Evidence for a Relatively Random Array of Human Chromosomes on the Mitotic Ring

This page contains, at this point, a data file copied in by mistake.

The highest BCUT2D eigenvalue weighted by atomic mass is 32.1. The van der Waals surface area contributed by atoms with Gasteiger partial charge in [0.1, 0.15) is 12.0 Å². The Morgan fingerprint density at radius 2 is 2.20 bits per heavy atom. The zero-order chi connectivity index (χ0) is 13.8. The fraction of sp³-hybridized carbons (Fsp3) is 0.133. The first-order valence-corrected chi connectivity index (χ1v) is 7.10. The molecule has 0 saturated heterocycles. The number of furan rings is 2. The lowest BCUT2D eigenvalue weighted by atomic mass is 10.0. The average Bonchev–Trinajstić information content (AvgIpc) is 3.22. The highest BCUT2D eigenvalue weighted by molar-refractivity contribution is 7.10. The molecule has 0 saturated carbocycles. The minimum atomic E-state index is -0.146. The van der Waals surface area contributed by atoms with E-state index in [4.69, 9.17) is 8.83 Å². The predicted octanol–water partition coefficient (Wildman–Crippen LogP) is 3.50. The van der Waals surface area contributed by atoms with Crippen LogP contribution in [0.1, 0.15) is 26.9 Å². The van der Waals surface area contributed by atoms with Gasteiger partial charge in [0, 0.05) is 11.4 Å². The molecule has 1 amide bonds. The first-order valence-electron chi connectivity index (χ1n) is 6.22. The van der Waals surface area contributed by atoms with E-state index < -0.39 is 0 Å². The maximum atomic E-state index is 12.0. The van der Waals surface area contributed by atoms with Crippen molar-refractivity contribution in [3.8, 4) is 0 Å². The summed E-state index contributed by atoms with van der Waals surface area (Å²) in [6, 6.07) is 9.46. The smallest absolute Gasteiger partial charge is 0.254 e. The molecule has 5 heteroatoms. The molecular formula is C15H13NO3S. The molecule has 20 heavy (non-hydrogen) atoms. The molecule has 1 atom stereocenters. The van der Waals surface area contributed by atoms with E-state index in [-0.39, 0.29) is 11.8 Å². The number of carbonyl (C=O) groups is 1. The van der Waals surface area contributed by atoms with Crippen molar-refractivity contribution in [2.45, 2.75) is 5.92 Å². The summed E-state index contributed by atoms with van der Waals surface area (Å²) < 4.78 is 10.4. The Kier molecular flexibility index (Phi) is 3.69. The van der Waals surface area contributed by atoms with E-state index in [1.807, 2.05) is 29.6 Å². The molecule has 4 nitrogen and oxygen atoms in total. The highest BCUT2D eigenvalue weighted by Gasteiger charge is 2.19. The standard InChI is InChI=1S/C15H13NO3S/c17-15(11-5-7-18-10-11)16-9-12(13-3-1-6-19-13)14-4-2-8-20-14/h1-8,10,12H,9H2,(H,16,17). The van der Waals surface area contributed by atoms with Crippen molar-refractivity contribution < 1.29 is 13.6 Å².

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We used fluorescence in situ hybridization (FISH) to study the positions of human chromosomes on the mitotic rings of cultured human lymphocytes, MRC-5 fibroblasts, and CCD-34Lu fibroblasts. The homologous chromosomes of all three cell types had relatively random positions with respect to each other on the mitotic rings of prometaphase rosettes and anaphase cells. Also, the positions of the X and Y chromosomes, colocalized with the somatic homologues in male cells, were highly variable from one mitotic ring to another. Although random chromosomal positions were found in different pairs of CCD-34Lu and MRC-5 late-anaphases, the separations between the same homologous chromosomes in paired late-anaphase and telophase chromosomal masses were highly correlated. Thus, although some loose spatial associations of chromosomes secondary to interphase positioning may exist on the mitotic rings of some cells, a fixed order of human chromosomes and/or a rigorous separation of homologous chromosomes on the mitotic ring are not necessary for normal mitosis. Furthermore, the relative chromosomal positions on each individual metaphase plate are most likely carried through anaphase into telophase.

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